• Do you realize how much we’ve grown Sarah? I know there have been struggles and all in the process but holy moly we are doing this thing and coming into that abundant life. He is so good and we are going to look back and laugh at how we ever doubted his perfect plans and wildly good gifts for us… and to others through us. I have no doubt that you are going to have every single true desire of your heart.

      A comment by my friend, Kristi, who got married at 38 and has my favorite marriage, which I pass along to you:

      God wants us to be content right where we are…in the moment. Because I kept abiding in Him, I was available and ready when he brought Chris into my life! HE IS faithful and knows exactly where we need to be, when we need to be there! You keep trusting that, and your joy will be FULL!! xo

  2. Ahhhh…I have to say I loved, and related to, this post. Everybody around us always seems to have the answers to where our purported husbands are. I used to be amused and sometimes annoyed at the things people used to say to me when I was single (you know, “don’t you want to get married?”… my answer, of course, and when I meet HIM I will most certainly marry him!) I finally started saying…I am “ok” with my singleness, in fact I am having a great time and enjoying the perks of being single…it seems that you guys are more bothered by it than I am. Why is that? God wants us to be content right where we are…in the moment. Because I kept abiding in Him, I was available and ready when he brought Chris into my life! HE IS faithful and knows exactly where we need to be, when we need to be there! You keep trusting that, and your joy will be FULL!! xo

    • You are one of my greatest role models in this area!! Your patience and refusal to buy into the madness obviously paid off because you got the best guy ever. And he got the best girl. And you married for all the right reasons. Your story has definitely helped me arrive at this very liberating understanding. So thanks! I kept thinking that marriage had to be the “next step.” Partly because I live with my parents and have felt incapable of moving past that. But my whole world is opening up and I’m seeing that God can do great things in my life that do not require a mate. And how wonderful to choose someone as a complement rather than some necessary step in the process. Thank you for your wonderful encouragement!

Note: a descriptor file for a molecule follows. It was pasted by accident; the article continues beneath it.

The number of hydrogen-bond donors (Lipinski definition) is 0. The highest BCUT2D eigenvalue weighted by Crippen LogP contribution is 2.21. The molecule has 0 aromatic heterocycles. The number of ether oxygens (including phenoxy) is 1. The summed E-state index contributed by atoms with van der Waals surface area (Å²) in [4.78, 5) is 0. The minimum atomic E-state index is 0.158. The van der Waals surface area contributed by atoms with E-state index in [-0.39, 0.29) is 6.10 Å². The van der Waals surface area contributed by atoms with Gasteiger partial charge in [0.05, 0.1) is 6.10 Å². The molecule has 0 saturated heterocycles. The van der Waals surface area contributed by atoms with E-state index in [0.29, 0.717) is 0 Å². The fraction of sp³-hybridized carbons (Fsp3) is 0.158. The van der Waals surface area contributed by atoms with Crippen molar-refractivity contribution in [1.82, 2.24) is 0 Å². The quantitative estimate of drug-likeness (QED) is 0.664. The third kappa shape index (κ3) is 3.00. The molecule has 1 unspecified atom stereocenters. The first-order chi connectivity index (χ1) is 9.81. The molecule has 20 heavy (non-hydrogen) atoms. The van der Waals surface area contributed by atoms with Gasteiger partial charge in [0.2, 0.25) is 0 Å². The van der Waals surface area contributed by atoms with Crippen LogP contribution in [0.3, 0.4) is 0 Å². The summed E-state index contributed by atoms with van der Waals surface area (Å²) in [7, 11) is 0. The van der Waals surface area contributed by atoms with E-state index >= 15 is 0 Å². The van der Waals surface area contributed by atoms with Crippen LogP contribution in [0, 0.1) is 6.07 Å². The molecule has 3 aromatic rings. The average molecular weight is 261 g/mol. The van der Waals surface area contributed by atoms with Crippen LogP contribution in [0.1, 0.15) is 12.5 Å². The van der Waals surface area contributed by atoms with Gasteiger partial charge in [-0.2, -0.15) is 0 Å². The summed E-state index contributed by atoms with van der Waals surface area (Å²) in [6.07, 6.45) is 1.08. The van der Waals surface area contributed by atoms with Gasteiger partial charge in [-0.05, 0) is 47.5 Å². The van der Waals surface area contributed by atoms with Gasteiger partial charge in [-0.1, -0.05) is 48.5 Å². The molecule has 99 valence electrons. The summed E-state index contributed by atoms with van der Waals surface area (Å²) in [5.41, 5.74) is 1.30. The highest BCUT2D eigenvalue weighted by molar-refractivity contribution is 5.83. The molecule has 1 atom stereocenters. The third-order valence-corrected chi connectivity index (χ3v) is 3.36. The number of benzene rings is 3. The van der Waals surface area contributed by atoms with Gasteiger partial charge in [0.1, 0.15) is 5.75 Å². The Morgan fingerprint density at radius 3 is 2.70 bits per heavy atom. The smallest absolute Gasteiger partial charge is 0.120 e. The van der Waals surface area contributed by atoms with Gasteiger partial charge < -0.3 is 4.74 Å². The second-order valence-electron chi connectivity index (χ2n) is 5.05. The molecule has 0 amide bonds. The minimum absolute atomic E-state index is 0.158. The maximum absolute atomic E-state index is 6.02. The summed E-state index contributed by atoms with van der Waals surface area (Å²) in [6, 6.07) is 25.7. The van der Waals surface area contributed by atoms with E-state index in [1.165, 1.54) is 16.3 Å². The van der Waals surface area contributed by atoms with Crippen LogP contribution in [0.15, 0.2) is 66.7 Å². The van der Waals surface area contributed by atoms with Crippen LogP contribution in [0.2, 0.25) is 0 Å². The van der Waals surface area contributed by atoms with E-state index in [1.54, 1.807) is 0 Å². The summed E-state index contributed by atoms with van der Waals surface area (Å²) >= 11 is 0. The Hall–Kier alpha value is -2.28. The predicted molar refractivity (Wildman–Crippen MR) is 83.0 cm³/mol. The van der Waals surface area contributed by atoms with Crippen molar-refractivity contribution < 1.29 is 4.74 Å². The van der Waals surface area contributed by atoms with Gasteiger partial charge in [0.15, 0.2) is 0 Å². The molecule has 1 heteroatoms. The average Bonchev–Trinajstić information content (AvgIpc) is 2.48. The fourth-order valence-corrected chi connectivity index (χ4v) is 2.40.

3. LOL and bravo! Love your depiction of the eHarmony experience. As someone who’s tried eHarmony, and actually pretty successfully, too believe it or not (I was in a relationship for six months with someone I met online), I can identify.

    But I identify with the rest of your post as well… I’m similarly told I’m a “catch” (whatever that means) and am used to being set up, though not so much any longer. People have learned that I’m just not interested in blind dates or “getting to know” strangers that may or may not be interesting. Frankly, in this season of my life, I’d rather not spend the time.

    We’re close to the same age, and I’d be lying if I said I haven’t had some extended moments of anxiety at still being single. But it always comes down to the fact that you just can’t expedite love, or create connection with someone just because you’re nervous about the lack of activity in your romantic life. At the end of the day I’d rather be single and occasionally restless than married to the wrong person and miserable.


    • Funny how all of us “catches” out there never seem to get caught 🙂

      I’m very impressed that you went for it and used eharmony the way it was intended (waaaay more than I can say). And got a relationship out of it and everything. Very brave and adventurous! I actually know some extraordinarily well-matched married people who met there. And it seems there are thousands of other people like them. So obviously there is something of value there. Just not my cup of tea.

      Love the way you expressed they way we “can’t expedite love or create connection.” And having been married in a not-so-great context – and as someone who actually enjoys being single – I fully agree that occasional restlessness is preferable to being married for the sake of being married. I have to say that I’m over the moon about the way I’m learning to enjoy and embrace the here and now… and then getting to enjoy the rest (whatever that may be) when it comes. Really, really excited. And very happy. 🙂